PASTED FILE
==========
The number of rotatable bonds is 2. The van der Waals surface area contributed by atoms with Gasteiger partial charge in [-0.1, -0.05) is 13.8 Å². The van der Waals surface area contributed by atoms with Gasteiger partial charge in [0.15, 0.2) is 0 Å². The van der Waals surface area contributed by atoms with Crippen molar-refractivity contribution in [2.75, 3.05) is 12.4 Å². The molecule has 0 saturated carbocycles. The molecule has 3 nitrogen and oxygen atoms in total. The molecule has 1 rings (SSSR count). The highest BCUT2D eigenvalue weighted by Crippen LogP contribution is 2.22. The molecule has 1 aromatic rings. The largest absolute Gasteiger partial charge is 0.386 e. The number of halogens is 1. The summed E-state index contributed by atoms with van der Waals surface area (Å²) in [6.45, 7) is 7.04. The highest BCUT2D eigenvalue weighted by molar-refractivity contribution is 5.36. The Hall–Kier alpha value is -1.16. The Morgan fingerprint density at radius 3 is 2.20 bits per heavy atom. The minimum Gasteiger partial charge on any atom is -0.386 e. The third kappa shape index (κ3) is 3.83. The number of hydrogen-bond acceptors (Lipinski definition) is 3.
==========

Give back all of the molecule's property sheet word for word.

The number of rotatable bonds is 2. The van der Waals surface area contributed by atoms with Gasteiger partial charge in [-0.1, -0.05) is 13.8 Å². The van der Waals surface area contributed by atoms with Gasteiger partial charge in [0.15, 0.2) is 0 Å². The van der Waals surface area contributed by atoms with Crippen molar-refractivity contribution in [2.75, 3.05) is 12.4 Å². The molecule has 0 saturated carbocycles. The molecule has 3 nitrogen and oxygen atoms in total. The molecule has 1 rings (SSSR count). The highest BCUT2D eigenvalue weighted by Crippen LogP contribution is 2.22. The molecule has 1 aromatic rings. The largest absolute Gasteiger partial charge is 0.386 e. The number of halogens is 1. The summed E-state index contributed by atoms with van der Waals surface area (Å²) in [6.45, 7) is 7.04. The highest BCUT2D eigenvalue weighted by molar-refractivity contribution is 5.36. The Hall–Kier alpha value is -1.16. The Morgan fingerprint density at radius 3 is 2.20 bits per heavy atom. The minimum Gasteiger partial charge on any atom is -0.386 e. The third kappa shape index (κ3) is 3.83. The number of hydrogen-bond acceptors (Lipinski definition) is 3.